Even William Blake, famous for his unique imagination, betrays his European influences in Hecate or The Night of Enitharmon’s Joy (1795). Made by using a complex mix of printing techniques, drawing, and watercolor, Hecate depicts the witchlike mythological figure with musculature that recalls Michelangelo’s female forms, which were sketched from male nudes. By applying Michelangelo’s approach, Blake gives Hecate a powerful physique that suggests an unnatural, occult strength. The large-scale work is drawn from The Huntington’s William Blake collection, which was established by Henry Huntington himself and easily ranks among the most important Blake collections in the world.
Most of the works in The Huntington’s British drawings collection are from the 18th and 19th centuries, when drawings and watercolors became popular commodities. Watercolors, though less forgiving than oil, allow artists to create luminous effects and are well suited to capturing the misty English climate. J. M. W. Turner was a master of these atmospheric effects. His Beaumaris Castle, Anglesey (ca. 1825–36) uses layered washes of color to create a soft fog that obscures people, horses, buildings, and ships, blending the line between sea and land.
In its exploration of artistic techniques, the exhibition will look at the pigments and paper that artists used. Turner, for example, required a strong paper that could withstand his method, described by an eyewitness as first saturating the paper with wet paint. Then, “he tore … scratched … scrabbled at it in a kind of frenzy” until the image emerged as if by “magic … with all its exquisite minutia.”
By the mid-19th century, transparent watercolor technique gave way to an interest in opaque pigments or gouache, in keeping with a Victorian-era taste for sharp-focus realism. Many of the Victorian works in the exhibition were created as illustrations to poems or stories, including Samuel Palmer’s watercolor and gouache Lonely Tower (ca. 1881), which was inspired by John Milton’s Il Penseroso, and popular children’s book illustrator Kate Greenaway’s watercolor and graphite Now All of You Come Listen (ca. 1879). Some works from this period—such as those by artist Edward Burne-Jones, who was associated with the Pre-Raphaelites and collaborated with designer William Morris—demonstrate a turn away from realism toward pure “art for art’s sake,” a notion affiliated with the Aesthetic movement.
Drawings from the first half of the 20th century reveal the extraordinarily wide array of artistic styles that were emerging at the time. Many of The Huntington’s works from the period are by artists from the Slade School of Fine Art in London, where students studied abstraction, French Impressionism, Fauvism, Expressionism, Cubism, and Surrealism. A highlight of this group is Gwen John’s Two Hatted Women in Church (1920s), a work in water-based transparent paint that she made when living in France. John attended church there regularly, where she would draw the congregation, focusing less on the individuals and more on the shapes she saw in their clothing, their varying postures, and the chairs they sat on. John asserts her modernism in the painting, said McCurdy, as she “wittily juxtaposes two differently shaped hats, abbreviating such descriptive details as facial features and composing the image with bold black outlines and broad washes of muted tones.” The exhibition includes several other arresting 20th-century works on paper in various styles by such artists as David Bomberg, Paul Nash, and John Piper.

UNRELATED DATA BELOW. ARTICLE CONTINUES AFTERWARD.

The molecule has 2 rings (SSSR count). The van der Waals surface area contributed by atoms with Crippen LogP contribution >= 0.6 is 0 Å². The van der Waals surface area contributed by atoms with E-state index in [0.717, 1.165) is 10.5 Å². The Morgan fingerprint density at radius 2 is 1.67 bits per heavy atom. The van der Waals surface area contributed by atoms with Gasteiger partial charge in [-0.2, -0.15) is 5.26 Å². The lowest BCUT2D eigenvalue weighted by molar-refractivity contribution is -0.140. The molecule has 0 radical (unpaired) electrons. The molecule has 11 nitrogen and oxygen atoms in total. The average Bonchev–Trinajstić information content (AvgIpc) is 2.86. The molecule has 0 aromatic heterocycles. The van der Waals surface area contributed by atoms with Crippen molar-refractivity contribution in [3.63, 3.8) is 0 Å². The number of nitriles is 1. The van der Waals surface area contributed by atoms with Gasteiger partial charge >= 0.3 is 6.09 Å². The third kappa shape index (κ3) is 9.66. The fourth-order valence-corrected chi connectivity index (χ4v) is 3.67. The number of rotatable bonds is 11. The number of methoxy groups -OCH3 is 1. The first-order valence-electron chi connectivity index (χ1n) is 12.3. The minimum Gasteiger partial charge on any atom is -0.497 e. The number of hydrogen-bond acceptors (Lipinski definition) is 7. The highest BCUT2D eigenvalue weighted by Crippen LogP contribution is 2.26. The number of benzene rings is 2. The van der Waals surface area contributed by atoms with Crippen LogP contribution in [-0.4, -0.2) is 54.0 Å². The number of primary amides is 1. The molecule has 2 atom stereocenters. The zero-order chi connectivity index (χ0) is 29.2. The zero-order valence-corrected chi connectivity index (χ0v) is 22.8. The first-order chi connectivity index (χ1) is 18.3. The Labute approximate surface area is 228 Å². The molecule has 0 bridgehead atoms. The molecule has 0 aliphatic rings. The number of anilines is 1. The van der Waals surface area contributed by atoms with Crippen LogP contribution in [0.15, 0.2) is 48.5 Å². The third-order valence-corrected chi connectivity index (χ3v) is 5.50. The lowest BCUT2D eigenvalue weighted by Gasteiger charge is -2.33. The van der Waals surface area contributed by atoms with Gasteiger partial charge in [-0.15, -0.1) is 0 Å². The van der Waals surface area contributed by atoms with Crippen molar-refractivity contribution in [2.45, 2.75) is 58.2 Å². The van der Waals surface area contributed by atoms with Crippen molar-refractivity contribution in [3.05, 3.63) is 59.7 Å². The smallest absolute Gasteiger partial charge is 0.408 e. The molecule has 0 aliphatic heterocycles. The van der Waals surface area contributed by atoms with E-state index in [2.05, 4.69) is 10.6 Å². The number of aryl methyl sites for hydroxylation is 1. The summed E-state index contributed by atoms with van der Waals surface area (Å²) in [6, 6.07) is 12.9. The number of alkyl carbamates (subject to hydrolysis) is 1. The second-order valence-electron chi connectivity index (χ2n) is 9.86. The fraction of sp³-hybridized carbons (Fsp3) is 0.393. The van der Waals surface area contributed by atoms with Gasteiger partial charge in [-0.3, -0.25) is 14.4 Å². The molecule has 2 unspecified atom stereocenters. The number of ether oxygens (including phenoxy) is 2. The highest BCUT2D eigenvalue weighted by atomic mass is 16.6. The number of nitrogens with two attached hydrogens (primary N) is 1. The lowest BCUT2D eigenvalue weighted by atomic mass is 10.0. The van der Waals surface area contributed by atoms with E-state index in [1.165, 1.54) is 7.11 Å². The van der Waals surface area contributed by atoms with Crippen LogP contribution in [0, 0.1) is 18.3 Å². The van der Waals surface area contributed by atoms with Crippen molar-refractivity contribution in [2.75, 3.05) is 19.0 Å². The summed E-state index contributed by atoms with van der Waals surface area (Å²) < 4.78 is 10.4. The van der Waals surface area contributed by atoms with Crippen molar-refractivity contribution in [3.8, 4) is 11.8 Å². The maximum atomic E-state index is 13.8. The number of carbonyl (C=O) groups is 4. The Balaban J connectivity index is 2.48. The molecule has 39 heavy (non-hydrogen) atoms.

The 20th-century works combine with the others in “100 Great British Drawings” to create a display that reveals the infinitely diverse aspects of “mark making,” said Ann Bermingham, professor emeritus of the history of art and architecture at the University of California, Santa Barbara, in her essay for the exhibition catalog. She concludes, “If The Huntington drawings speak to us over the distances of time and space, it is because they still hold in their linear grasp the thrill and promise of endless creativity.”
About The Huntington
The Huntington Library, Art Museum, and Botanical Gardens, a collections-based research and educational institution, aspires to be a welcoming place of engagement and reflection for a diverse community. The Huntington is located at 1151 Oxford Road, San Marino, California, 12 miles from downtown Los Angeles. Visitor information: huntington.org or 626-405-2100.